Adults over 50 who are caring for ageing parents are not like other fitness clients of similar age.

For starters, caregivers tend to be less healthy. A study by the insurance company MetLife noted that “adult children 50+ who work and provide care to a parent are more likely to have fair or poor health than those who do not provide care to their parents” (MetLife 2011). Another study showed that 17% of caregivers felt their health had gotten worse as a result of their caregiving responsibilities (Feinberg et al. 2011).

The MetLife study estimates that 10 million adults over the age of 50 are caring for their parents. They’re taking care of “instrumental” activities such as grocery shopping, transportation and finances, and they’re helping out with basic activities of daily living such as dressing, bathing and feeding. When all the additional support (housework, paperwork, errands) is factored in, the “opportunity costs” can be exorbitant—particularly when viewed in terms of the caregivers’ loss of leisure and personal time.

All of this exposes adult caregivers to declining health, chronic diseases and depression, the MetLife study reported. Fitness professionals who understand the unique needs of older caregiver clients will be better able to provide targeted, appropriate services.

GREAT EXERCISES FOR OLDER CAREGIVERS

These five exercises are recommended by Pamela Hernandez, ACSM CPT and ACE health coach:

  • Bird dog. Bird dog strengthens your abs and lower back and your gluteal muscles while improving your balance. Start on your mat in an all-fours position. Extend one arm forward with fingertips reaching for the wall in front of you, while extending the opposite leg with the heel reaching for the wall behind you. Draw your bellybutton in toward your spine to help engage the transversus abdominis (the deep muscle band that runs around your midsection). Hold for 5 seconds, then repeat with the opposite arm and leg. Repeat the exercise 5 times on each side.
  • Stability ball roll-out. This works not only your stabilising transversus abdominis but also the latissimus dorsi. Start on your mat in a kneeling position with a stability ball as close as possible in front of you. Place your hands on the ball in prayer position, close to your body. Roll the ball out in front of you while keeping your hips locked into position, with your body forming a straight line from knee to shoulder. Stop when the ball is under your forearms, and hold the position for 10 seconds. Then reverse the movement without bending your hips. Repeat 5 times.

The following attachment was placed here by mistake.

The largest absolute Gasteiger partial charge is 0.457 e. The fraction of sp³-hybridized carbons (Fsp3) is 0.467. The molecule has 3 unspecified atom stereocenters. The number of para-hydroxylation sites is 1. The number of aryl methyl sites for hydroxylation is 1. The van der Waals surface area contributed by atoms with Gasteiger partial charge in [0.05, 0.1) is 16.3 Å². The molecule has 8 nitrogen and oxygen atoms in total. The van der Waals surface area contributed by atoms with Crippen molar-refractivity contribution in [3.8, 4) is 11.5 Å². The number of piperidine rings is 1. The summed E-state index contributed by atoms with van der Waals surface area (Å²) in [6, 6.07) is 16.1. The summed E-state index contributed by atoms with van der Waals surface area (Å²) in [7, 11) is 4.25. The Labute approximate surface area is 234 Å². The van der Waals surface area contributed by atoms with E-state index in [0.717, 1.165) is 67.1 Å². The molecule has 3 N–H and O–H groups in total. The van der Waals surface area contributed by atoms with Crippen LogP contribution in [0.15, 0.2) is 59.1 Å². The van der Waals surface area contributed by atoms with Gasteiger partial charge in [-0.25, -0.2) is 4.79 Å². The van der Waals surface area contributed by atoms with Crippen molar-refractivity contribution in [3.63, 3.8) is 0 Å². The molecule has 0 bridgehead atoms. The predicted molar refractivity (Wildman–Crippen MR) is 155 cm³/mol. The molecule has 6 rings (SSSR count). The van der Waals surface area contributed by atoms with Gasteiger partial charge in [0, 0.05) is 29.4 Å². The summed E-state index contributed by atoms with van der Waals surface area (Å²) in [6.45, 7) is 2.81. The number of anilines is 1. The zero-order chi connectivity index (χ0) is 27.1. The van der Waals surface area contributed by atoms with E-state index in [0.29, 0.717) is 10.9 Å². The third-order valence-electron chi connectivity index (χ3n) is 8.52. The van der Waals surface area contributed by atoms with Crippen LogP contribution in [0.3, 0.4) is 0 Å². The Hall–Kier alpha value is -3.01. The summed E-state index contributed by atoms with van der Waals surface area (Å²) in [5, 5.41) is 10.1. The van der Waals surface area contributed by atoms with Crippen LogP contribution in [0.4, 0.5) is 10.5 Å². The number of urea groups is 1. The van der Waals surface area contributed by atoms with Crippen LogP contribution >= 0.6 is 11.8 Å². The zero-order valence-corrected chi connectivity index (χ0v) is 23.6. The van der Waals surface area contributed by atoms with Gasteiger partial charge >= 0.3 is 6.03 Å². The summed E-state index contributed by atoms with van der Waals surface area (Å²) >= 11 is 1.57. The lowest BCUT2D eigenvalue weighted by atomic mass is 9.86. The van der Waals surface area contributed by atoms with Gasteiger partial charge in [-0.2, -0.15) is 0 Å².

• Superman. Superman targets the gluteus, hamstrings and lower back. Lie facedown on your mat with your arms stretched out straight in front of you. Squeeze your gluteus and your lower-back muscles to lift your knees and chest off the mat, like Superman taking off. Hold for 5 seconds, then lower yourself back to the mat in a slow, controlled motion. Think of lengthening your body rather than lifting it up high. Repeat the exercise 5 times.
  • Plank. The plank builds strength in the core muscles, including the abs, and improves stability. Kneel on your mat. Lean forward to rest your elbows and forearms on the mat, with elbows directly below the shoulders. Tighten everywhere your belt touches, then lift your knees. Hold the knees below the hips, or lengthen fully into a long-leg plank. Hold for 20 seconds, then release for 10 seconds. Repeat several times.
  • Windshield wiper. This exercise works the obliques and helps with mobility and flexibility in the lower back. Lie on your back with feet off the floor and knees over hips, bent at a 90-degree angle. Place your arms in a “T” at shoulder height, with palms facing the ground. Rotate your knees to the left, keeping your right shoulder pinned to the ground. Go only as far as you can without the right shoulder coming up. Repeat on the right side, keeping the left shoulder down. Repeat the exercise 5 times on each side.

To read more about the physical needs of older caregivers, please see “Tips for Working
 With Older Caregivers” in the online IDEA Library or in the June 2015 print issue of IDEA Fitness Journal. If you cannot access the full article and would like to, please contact the IDEA Inspired Service Team at (800) 999-4332, ext. 7.

References

Feinberg, L., et al. 2011. Valuing the invaluable: 2011 update—the growing contributions and costs of family caregiving. AARP Public Policy Institute. Accessed Feb. 10, 2015. http://assets.aarp.org/rgcenter/ppi/ltc/i51-caregiving.pdf.

MetLife. 2011. The MetLife study of caregiving costs to working caregivers: Double jeopardy for Baby Boomers caring for their parents. MetLife, Mature Market Institute. Accessed Feb. 10, 2015. www .caregiving.org/wp-content/uploads/2011/06/mmi-caregiving-costs-working-caregivers.pdf.